Sunday, November 13, 2011
Steppin' Out Rowlf
For years, Animal was my favorite Muppet. But, as I grew older, I changed my mind. That honor now belongs to Rowlf and I finally decided I've been without an action figure of the character for far too long.
Performed by Henson himself, Rowlf was the first of the major Muppets. Originally appearing in a dog food commercial in 1962, he picked up a recurring gig on The Jimmy Dean Show a year later. Whether or not it was intentional, I always felt like this informed his character on The Muppet Show and the movies. While the others seemed worried most of the time, Rowlf was generally more laid back. He seemed to have a better grasp on show business, like he'd been in the game longer. Kermit and Piggy always felt like they were struggling to build up their careers, but Rowlf always felt like his time had passed, like he was a part of the fading vaudeville era the Muppets are a tribute to. Although he never came off as bitter or upset, I always felt like there was a melancholy subtext to his character.
Well, years and years ago, Palisades produced a "Steppin' Out" Rowlf figure, which was available at comic, toy, and some other spots for a while. I'm sure I came across him once or twice - this would have roughly corresponded to when I'd just started collecting toys - and passed him by. Yeah. Live and learn.
I found this one loose on Ebay. He had all his original accessories, with the exception of his stand (identical to several others I have, anyway). He wasn't cheap, but he was more reasonable than what packaged ones are going for. My wife, also a lifelong Muppets fan, didn't object, so I bit the bullet and ordered the figure.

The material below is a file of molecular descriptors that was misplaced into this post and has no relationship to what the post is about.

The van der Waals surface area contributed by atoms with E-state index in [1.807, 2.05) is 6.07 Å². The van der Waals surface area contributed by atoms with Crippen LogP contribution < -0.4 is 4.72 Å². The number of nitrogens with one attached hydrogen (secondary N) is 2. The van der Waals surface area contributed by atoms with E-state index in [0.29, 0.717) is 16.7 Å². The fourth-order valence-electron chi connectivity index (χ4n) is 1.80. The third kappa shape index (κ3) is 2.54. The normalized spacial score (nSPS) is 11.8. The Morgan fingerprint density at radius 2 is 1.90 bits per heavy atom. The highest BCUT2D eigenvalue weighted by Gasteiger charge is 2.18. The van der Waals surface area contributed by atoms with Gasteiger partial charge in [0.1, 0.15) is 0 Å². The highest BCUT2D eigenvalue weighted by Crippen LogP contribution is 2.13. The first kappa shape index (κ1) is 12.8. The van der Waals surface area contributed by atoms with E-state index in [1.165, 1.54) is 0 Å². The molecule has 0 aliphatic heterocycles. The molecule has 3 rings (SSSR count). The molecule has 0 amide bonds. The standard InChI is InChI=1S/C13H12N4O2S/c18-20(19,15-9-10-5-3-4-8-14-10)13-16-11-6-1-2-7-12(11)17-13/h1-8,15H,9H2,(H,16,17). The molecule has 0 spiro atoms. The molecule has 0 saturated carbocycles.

The figure himself is great, both in terms of sculpt and paint. The articulation is on the low side, but he has enough to pull off the poses you need. His ears are articulated, which I like.
As a result of being used, my figure has several paint scuffs on him, but that's the cost of buying used. At some point, my wife and I might see about cleaning him up, but I took pictures of him as he is.
In some ways, the accessories are as impressive as the figure himself. The figure came with two things: a scale bust of Beethoven and a scale grand piano. As awesome as the bust is, I don't think it'll surprise anyone to hear the piano is my favorite of the two accessories. Actually, in this scale, it might be my single favorite accessory ever produced.
This came disassembled, both when I bought it and in its original packaging. The legs snap in securely and hold the body up. The top opens and is held in place by a moving peg. In addition, the keys are protected by a hinged cover, and the music stand flips up or down. The whole thing is made of hollow plastic, but it looks fantastic. Once again, there are some paint scuffs on the piano, as well as the figure.
The bust is accurate to how I remember it portrayed on the show.
Given what the toy I'm looking at cost me, I'd rather not consider how little it was when originally released. Years ago, when these first hit store shelves, this would have run you about eight bucks. Now, used, it ran me $56 with shipping. That's how it goes sometimes. If I'd wanted one in the package, I'd have been looking closer to a hundred bucks - ouch.
But it was worth every penny.